We got a look at candidates’s spend during the 2022 election this week. ToM even gave readers the option to download the raw data, which we can use for a deeper look into the issue, especially if we join with election day data (look at the appendix at the bottom for more info on this).

## What’s the range of Campaign Spending?

Most candidates spent around 7,000 euros. Some however spent markedly less, and a handful spent upwards of 20,000 euros (median was 4,200).

The average PL candidate spent more than the average PN candidate (p.s. see this post by Cédric Scherer on how to create these cool rainbow plots):

As did incumbent candidates. However this effect is much more pronounced for PL candidates than PN ones:

## Do more expensive campaigns help you get elected more?

Perhaps the most important question to ask is if spending more means you get elected more. Although it seems so at first, reality might be more complicated. For example, we know incumbency is a powerful factor in getting elected, with politicians who were elected once before having an easier time making it again.

Some might argue that because of this, incumbents also have an easier time raising funds. The way to check for this is to split by incumbency. And the effect still stands, although it’s more pronounced with fresh non-incumbent candidates.

We can also plot the relationship between votes and spend. The most meaningful ones would be 1st count votes and last count, so let’s look at both.

The two high points at 0 euros of spend are Robert Abela and Bernard Grech, who customarily for leaders don’t have personal campaigns but piggyback on the party one. There does appear to be a weak relationship. The candidates that spent the least almost never got the most votes. And on the flipside those that spent the most didn’t get an enormous number of votes either, which points to a sweet spot of spend, beyond which returns are diminishing.

If we go for last count and filter out the two party leaders, we end up with something like this. Again, it’s weak but not exactly random.

Or in more statistical terms, each additional euro spent adds 0.1 of a vote:

```
##
## Call:
## lm(formula = count1_total ~ total_eur, data = .)
##
## Residuals:
## Min 1Q Median 3Q Max
## -3045.6 -1284.3 -803.6 255.8 20360.3
##
## Coefficients:
## Estimate Std. Error t value Pr(>|t|)
## (Intercept) 1.330e+03 3.711e+02 3.583 0.00050 ***
## total_eur 1.051e-01 3.379e-02 3.109 0.00237 **
## ---
## Signif. codes: 0 '***' 0.001 '**' 0.01 '*' 0.05 '.' 0.1 ' ' 1
##
## Residual standard error: 2926 on 114 degrees of freedom
## Multiple R-squared: 0.07814, Adjusted R-squared: 0.07006
## F-statistic: 9.664 on 1 and 114 DF, p-value: 0.002374
```

## Which Candidate got the most bang for their buck?

We can also come up with a ratio of which candidates got the most bang for their buck by calculating the ratio of votes to money spent:

## Benford’s Law

Lastly we can check how close to expectations the declarations were. In 1938 Frank Benford noted that the leading digits of a range of numbers spanning a few orders of magnitude are distributed in a very characteristic way like this, with 1 being the leading digit 30% of the time and all other digits declining as a function of their rank.

The most intuitive explanation of why this happens is from this numberphile video, which explains that an 80 or a 90 needs only a tiny push to become a 100, but a 100 needs a relatively large push to become a 200 or 300.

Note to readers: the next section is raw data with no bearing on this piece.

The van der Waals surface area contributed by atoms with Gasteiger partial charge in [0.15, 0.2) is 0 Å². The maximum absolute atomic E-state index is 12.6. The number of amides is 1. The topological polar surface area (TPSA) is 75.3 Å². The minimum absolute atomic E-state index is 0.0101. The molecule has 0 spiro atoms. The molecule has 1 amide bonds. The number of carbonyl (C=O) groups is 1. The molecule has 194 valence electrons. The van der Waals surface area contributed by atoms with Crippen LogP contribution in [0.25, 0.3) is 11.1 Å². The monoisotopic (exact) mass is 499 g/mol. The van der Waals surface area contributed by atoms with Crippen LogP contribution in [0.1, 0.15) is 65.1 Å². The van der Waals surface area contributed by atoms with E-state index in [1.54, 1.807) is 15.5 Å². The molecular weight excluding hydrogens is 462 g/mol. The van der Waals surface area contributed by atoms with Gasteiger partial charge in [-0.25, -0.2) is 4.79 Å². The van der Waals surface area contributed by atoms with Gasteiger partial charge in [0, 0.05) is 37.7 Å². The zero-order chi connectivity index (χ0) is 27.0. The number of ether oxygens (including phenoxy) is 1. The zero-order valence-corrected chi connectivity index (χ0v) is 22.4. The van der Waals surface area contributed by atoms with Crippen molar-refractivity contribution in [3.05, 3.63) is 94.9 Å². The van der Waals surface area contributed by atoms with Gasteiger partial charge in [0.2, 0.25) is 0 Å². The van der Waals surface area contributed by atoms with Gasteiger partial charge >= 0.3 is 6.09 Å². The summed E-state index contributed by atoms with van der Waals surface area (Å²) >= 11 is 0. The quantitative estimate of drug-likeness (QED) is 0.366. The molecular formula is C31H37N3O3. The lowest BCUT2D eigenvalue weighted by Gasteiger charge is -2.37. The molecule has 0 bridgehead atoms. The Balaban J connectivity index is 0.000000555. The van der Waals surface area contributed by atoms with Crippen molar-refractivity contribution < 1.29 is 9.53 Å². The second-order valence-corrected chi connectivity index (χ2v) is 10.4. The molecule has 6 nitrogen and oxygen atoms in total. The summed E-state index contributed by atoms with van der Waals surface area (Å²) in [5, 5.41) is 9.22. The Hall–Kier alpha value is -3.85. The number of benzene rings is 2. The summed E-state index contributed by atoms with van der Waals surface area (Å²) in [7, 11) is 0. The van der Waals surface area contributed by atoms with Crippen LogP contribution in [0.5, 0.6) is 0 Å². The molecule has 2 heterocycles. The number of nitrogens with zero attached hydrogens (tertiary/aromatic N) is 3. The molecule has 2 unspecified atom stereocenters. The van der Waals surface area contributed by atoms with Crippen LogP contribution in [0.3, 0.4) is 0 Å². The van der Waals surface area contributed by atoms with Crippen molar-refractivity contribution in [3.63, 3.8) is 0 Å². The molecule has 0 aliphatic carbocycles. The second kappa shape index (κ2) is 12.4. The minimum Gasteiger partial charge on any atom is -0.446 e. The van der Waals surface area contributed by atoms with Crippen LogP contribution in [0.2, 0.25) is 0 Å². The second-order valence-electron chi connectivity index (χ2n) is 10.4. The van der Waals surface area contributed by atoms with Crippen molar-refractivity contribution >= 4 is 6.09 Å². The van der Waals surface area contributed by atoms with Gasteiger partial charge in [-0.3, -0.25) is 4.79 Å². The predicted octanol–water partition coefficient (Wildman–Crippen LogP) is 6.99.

Benford’s law is used to catch all sorts of cooked numbers because humans often exhibit the inverse pattern when fudging, that is, rounding 1,020 down to say 950.

So how do the observed frequencies of campaign spend stack up? There are less 1s and more 9s than you’d expect, but nothing conclusive stands out, especially considering that the observations are on the small side, and that the 40,000 euro limit might have of swayed some things.

## Appendix: Fuzzy Joining

Election count data from the electoral commission is in the format `Surname Name`

while data for the spend is in the format `Name Surname`

. Or more concretely:

`head(election$candidate)`

```
## [1] "Farrugia Sammy" "Gauci Tania" "Buttigieg Anthony"
## [4] "Abela Ray" "Apap Meli Sean" "Attard Joseph Matthew"
```

`head(spend$candidate)`

```
## [1] "Aaron Farrugia" "Abigail Camilleri" "Alex Muscat"
## [4] "Alicia Bugeja Said" "Alison Zerafa Civelli" "Amanda Spiteri Grech"
```

We can hack a fast join together using the `stringdist`

and `fuzzyjoin`

packages because the cosine distance between the two names will be similar:

`stringdist('Prime Minister', 'Minister Prime', method = 'cosine', q = 2)`

`## [1] 0.1538462`

`stringdist('Prime Minister', 'Mister Speaker', method = 'cosine', q = 2)`

`## [1] 0.5703311`

To know whether to join or not, fuzzyjoin needs a Boolean flag, so we can create a wrapper function like so, on a moderately conservative value:

```
cosine_similarity <- function(left, right) {
stringdist(left, right, method = "cosine", q = 2) < 0.25
}
```

and apply it:

```
result <- fuzzy_left_join(
election,
spend,
by = "candidate",
match_fun = c("candidate"= cosine_similarity)
)
```

How well did it do?

```
## # A tibble: 15 x 2
## candidate.x candidate.y
## <chr> <chr>
## 1 Farrugia Sammy <NA>
## 2 Gauci Tania <NA>
## 3 Buttigieg Anthony <NA>
## 4 Abela Ray <NA>
## 5 Apap Meli Sean <NA>
## 6 Attard Joseph Matthew Joseph Matthew Attard
## 7 Azzopardi Tanti Keith <NA>
## 8 Debattista Deo Deo Debattista
## 9 Ellul Andy Andy Ellul
## 10 Farrugia Aaron Aaron Farrugia
## 11 Galea Cressida Cressida Galea
## 12 Grima Chris <NA>
## 13 Herrera Jose' Jose Herrera
## 14 Sammut Hili Davina Davinia Sammut Hili
## 15 Carabott Darren Darren Carabott
```